dent as public speaking." The
business law processor encouraged
students. to learn and practice
public speaking as much as pos-
sible.
SProf. To Talk
Prof. Harry Hoijer will speak at

Union, U.S.o Steel
'Big Steel' Hints of New Wage Offer,
Negotiators Face All-Night Session

PITTSBURGH (R).- United'
States Steel Corp. and the 010
United Steelworkers were in con-
tinuous negotiations last night try-
ing to work out a wage settlement
to avert a strike at midnight to-
day.
Big Steel's hint came during
tense developments. Steel mills
acrdss the nation began banking
huge blast furnaces. David J. Mc-
Donald, president of the steelwork-
ers, issued a statement sharply
critical of Clifford Hood, president
of U.S. Steel.
Some Optimistic
There was optimism in some
Writer Talks
On Folidore

-Courtesy University News Service
NOVELIST, CARL CARMER
"The American artist will pro-
duce freely and creatively only
if his imagination is allowed full
flight," novelist Carl Carmer told
an Angell Hall auditorium audi-
ence yesterday at the Michigan
Writers Conference.
Carmer, author of "Stars Fell
on Alabama," discussed "The
American Fancy." He was orig-
inally billed to talk on "The Amer.
ican Spirit-Michigan Brand."
Folklore and Humor
Carmer traced the origins of
American folklore and humor
reaching back to the colorful wit-
icisms of the frontiersmen and
mountain-folk, who, he said, "ex-
pressed what they saw, not in
disciplined meter, but poetically
nonetheless."
He quoted George Moore as say-
ing, "Art begins in the irrespon-
sible imaginings of the people."
Explaining the Davy Crockett
phenomena, the novelist com-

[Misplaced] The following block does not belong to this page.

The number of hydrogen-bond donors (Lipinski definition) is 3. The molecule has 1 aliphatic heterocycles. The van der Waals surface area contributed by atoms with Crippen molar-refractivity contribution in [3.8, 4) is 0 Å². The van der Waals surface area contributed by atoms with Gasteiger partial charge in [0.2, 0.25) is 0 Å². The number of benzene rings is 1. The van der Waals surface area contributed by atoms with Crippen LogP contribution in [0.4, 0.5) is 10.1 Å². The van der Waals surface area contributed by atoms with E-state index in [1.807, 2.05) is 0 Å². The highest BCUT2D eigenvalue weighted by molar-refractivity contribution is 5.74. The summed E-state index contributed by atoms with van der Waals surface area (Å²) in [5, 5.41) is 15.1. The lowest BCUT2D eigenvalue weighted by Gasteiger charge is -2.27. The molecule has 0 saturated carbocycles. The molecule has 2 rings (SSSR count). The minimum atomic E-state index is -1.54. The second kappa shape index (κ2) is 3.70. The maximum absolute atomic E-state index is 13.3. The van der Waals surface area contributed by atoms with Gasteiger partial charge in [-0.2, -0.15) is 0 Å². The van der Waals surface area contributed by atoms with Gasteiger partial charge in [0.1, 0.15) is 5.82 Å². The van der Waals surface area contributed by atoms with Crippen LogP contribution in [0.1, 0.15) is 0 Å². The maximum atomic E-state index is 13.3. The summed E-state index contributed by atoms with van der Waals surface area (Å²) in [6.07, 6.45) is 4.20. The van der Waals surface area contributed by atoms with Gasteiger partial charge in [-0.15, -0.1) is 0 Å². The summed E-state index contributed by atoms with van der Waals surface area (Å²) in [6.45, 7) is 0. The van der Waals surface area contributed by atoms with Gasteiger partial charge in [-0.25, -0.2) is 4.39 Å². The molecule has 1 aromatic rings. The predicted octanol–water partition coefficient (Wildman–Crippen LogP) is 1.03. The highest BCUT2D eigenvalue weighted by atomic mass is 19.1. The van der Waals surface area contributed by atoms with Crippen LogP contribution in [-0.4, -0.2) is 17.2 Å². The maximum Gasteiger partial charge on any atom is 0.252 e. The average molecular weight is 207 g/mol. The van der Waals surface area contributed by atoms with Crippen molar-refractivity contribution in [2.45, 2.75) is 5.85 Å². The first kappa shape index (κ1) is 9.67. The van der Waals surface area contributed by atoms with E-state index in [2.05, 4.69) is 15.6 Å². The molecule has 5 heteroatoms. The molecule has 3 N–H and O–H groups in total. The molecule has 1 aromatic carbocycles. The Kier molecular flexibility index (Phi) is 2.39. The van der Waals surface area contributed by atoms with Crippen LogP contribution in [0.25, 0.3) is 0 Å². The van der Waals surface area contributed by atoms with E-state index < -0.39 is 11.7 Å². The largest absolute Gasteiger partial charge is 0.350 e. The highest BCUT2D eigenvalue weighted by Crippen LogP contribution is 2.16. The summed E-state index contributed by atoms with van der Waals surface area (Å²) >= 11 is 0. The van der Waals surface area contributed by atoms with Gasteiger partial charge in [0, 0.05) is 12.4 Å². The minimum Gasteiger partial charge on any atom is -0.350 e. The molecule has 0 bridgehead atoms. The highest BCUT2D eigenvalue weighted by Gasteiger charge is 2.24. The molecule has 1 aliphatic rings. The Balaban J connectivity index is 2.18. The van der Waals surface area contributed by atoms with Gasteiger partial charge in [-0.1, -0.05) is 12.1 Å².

mented, "America is more in love
with itself than ever before and
is trying to discover its cultural
roots." The fancy of the fron-
tiersman is still with us, he added.
Howarth, Muehl To Participate
At today's luncheon session of
the Conference Herbert Howarth,
Director of the National Book
League in England, will speak on
"The Writer in England Today."
Following the luncheon, Prof.
John F. Muehl, of the University.
English Department will hold in-
dividual manuscript conferences
with writers who have submitted
works at 3:30 p.m. in the Hop-
wood Room.
Also of interest to the visiting
authors is the special exhibit of
Michigan writers and Michigan
books in the lobby of the General
Library.

quarters, especially after Big Steel
hinted at a fresh offer. Soffe in-
dustry sources, however, remained
gloomy.
McDonald has said there still
is time for a. settlement.
U.S. Steel's hint of a new offer
came from John A. Stephens, a
vice president and the firm's top
negotiator.
Give and Take
Stephens said at a news con-
ference that a peaceful settlement
can be arrived at "if both sides
work hard enough and both give."
This was interpreted in some
quarters as meaning U.S. Steel
wouldcome up with a new offer
before Thursday's deadline.
No Contract, No Work
McDonald said the union is
ready anytime to negotiate for
600,000 of its members.
He added: "No contract, no
work." %
In his blast at Hood, McDonald
said that the Big Steel president
"has falsely charged the union is
forcing an unnecessary strike on
the nation.
Ten Cents 'Not Substantial
U.S. Steel, which usually sets the
pattern for settlements with oth-
er firms, has offered the union an
average wage increase of 10 cents
an hour. ,